World War I was a war, unlike any war the world had seen before. Terrifying new weapons made their debut. The machine gun, the tank, and the airplane brought wholesale slaughter to a new level. For the first time, nowhere was safe as civilians became targets for the new bombers.
The New Kind of War
Germany bombed Paris from the air for the first time on 30 August 1914. A German two-seater Taube dropped four bombs on the city, inflicting little physical damage. This sort of attack was a novelty at first. But as the war progressed, these bombing raids increased in intensity. Naturally, this led to an increase in the damage and the terror these raids inflicted.
Paris became a primary target for the German bombers for a couple of reasons. First, Paris was the closest capital to the frontlines of the war, making it the easiest to attack. The German bombers had to fly as little as 30 km to strike at the city. Secondly, the objective of the German offensive into France was Paris.
The fate of France rested on the security of Paris. If Paris fell, France would fall. If Paris surrendered, France surrendered. What started as a single bombing attack on the city soon escalated into an everyday occurrence. Surprisingly, this early stage of bombing had little impact on daily life in Paris.
Enter the Zeppelins
In September 1914, the Germans added night time attacks to their routine bombing of Paris. They again escalated their bombing offensive, using Zeppelins in March 1915. The addition of the Zeppelins proved to be the tipping point for the French. The city imposed a black-out to protect against the increased volume of night attacks.
The Zeppelins would continue to attack well into 1917. Paris experienced a brief reprieve as Germany shifted its focus to attacking England. Paris, suffering from mounting casualties and witnessing the aftermath of the attacks on England, sought a new solution to their problem.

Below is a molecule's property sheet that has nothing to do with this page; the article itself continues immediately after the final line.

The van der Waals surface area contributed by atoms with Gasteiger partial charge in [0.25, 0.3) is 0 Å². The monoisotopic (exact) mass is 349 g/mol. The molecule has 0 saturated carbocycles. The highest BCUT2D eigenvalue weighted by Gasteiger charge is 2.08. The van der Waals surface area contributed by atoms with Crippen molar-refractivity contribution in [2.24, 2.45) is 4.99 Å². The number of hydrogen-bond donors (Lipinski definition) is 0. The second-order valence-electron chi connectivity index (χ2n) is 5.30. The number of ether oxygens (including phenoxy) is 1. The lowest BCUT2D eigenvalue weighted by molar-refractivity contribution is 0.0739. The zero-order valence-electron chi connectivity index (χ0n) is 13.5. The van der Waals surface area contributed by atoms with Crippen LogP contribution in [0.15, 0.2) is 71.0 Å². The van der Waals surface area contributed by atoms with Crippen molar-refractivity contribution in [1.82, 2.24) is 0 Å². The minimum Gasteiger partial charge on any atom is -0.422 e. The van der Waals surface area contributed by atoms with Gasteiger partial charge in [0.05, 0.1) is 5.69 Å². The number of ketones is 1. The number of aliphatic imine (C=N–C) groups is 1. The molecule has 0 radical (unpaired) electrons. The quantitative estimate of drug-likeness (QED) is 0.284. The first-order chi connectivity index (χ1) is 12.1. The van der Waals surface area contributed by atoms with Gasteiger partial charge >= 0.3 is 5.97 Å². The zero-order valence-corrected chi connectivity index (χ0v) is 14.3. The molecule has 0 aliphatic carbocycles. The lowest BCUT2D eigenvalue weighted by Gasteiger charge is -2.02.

An Elaborate Solution
It was difficult to stop the bombing raids in Paris. The development of air doctrine was in its infancy. Air supremacy shifted back and forth between the Allies and Germany. Protecting Paris with airplanes and anti-aircraft guns was unreliable. To counter this problem, the French authorities launched an unorthodox and ambitious plan. Build a fake Paris.
The key to this plan lay in the unsophisticated technology of World War I aircraft. The bombers used a rudimentary bombing method, simple in its execution. They flew to what looked like the target from the air, dropped the bombs, and went home. This lack of technology meant the pilots might have difficulty in telling the difference between a real Paris and a fake one while flying at night.
The plan employed by the French was rather elaborate. They started construction of the city in 1917. The site selected was on a section of the River Seine that closely resembled Paris. The location was 15 miles north of Paris in the town of Maisons-Laffitte.
They constructed life-size replicas of well-known landmarks the Arc de Triomphe, Champs Elysées, Gard du Nord, and the Gard de l’Est. They also added working street lamps, a train, and simulated housing.
The most elaborate part of the ruse was in the lighting. Without proper lighting, the plan had no chance of success. The French hired Italian electrical engineer Fernand Jacopozzi to bring the city to life.
Jacopozzi put his creative talent on display, using a series of moving lights, he made the train appear to move. He used lights and translucent fabrics to mimic the effect of light shining through glass. The soft glow of homes, machinery, and factory furnaces were all painstakingly recreated. But was it enough to fool the German pilots?
The Underwhelming Finale
How effective this fake Paris would be, is left forever to speculation. Before the city was completed the war ended. The Germans sought an armistice on 11 November 1918.
For his work on Faux Paris, Fernand Jacopozzi received France’s highest decoration, the Legion d’Honneur. Jacopozzi went on to earn greater fame when he installed the first lights in the Eiffel Tower.
For France, Germany, and the rest of the world, a war far worse than the one they had just endured lurked over the horizon.